So after this entire week of non-stop driving and meeting people I decided to take a couple days and just chill out somewhere. It so happened that on my way out of the Jackson Hole, I pulled over to check the oil in the rig and Derek Young from Yakima Headwaters TU and Emerging Rivers Guide Service pulled off the road to see what I was up to. A plan hatched to meet up in Ontario and fish the Owyhee.
So I have heard and seen a lot of pictures of this place, and this would be the first trip out there. Having a box of flies that hasn’t let me down yet, and a pretty solid grasp of the target species – I was feeling pretty confident.
This tailwater is pretty spectacular if you have never visited it. It reminds me of the Crooked at times, but it has a unique flavor all it’s own. That high desert feel along with a steppe structure to it.
After dialing in the campsite real quick, we tested the water – yep it’s perfect wet wading time!!! Air temps in the 80’s and the cool water with bugs popping all over the place. Just a matter of identifying the bugs and the behavior of the fish.
Lo and behold the light sipping action on the water and not a lot of splash was the giveaway… PMD hatch!
The first few fish of the evening were of average size and the wading was a bit deeper than I planned for in shorts, but all in all it was a successful start to the camping. There’s really nothing like sight fishing to big brown trout other than the nights meal.
Derek and Erik know how to throw down a camp meal I tell you what!! Me? I’m stoked if the food is hot! But these guys – the don’t screw around. We’re talking steaks, fresh veggies, hot beans, and garlic bread galore. I have experienced this once before with them when I visited the Yakima to come speak to their newly formed Chapter of TU, and it was great to see this is just how they get down.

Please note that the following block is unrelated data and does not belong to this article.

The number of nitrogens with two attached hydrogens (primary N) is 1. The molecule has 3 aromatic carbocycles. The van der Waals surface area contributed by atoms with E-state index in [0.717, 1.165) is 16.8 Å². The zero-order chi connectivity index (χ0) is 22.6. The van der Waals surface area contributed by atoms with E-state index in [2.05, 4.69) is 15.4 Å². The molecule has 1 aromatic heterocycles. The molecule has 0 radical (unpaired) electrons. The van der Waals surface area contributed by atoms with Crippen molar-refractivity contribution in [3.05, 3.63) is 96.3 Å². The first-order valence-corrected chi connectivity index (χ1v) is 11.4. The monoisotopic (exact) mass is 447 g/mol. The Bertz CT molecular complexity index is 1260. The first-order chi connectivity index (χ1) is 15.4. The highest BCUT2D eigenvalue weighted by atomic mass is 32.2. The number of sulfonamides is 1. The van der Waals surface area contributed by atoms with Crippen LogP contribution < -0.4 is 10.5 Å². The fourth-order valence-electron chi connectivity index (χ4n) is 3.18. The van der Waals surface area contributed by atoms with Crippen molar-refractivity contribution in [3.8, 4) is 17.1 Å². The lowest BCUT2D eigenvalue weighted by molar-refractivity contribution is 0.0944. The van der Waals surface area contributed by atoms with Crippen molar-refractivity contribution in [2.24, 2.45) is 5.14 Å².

We talked late into the night about all things fishing and really had some good insights to share about the TU Western Regional meeting we attended. It’s great to hear more people like these two are taking steps to be leaders not just in their professions, but also when it comes to giving back to the resources that provide them and their families income and precious memories.
They have also take great efforts to be inclusive as possible in what most would consider a dog-eat-dog type of industry. They rallied other guides, outfitters and shops together toward a common goal. To protect their resource and actively engage in the processes which prevent them from becoming places of memory. Passion, collaboration, and a true altruism for their shared resource – that is what appears to be driving this new Chapter of TU in the Headwaters of the Yakima, and I for one am proud to have been included in their vision.
The guys decided to pack it in the next morning and head back to Washington, and grabbed a few fish on the way out. This left me in the camp to wander and explore, which Dannyboy and I have become increasingly good at.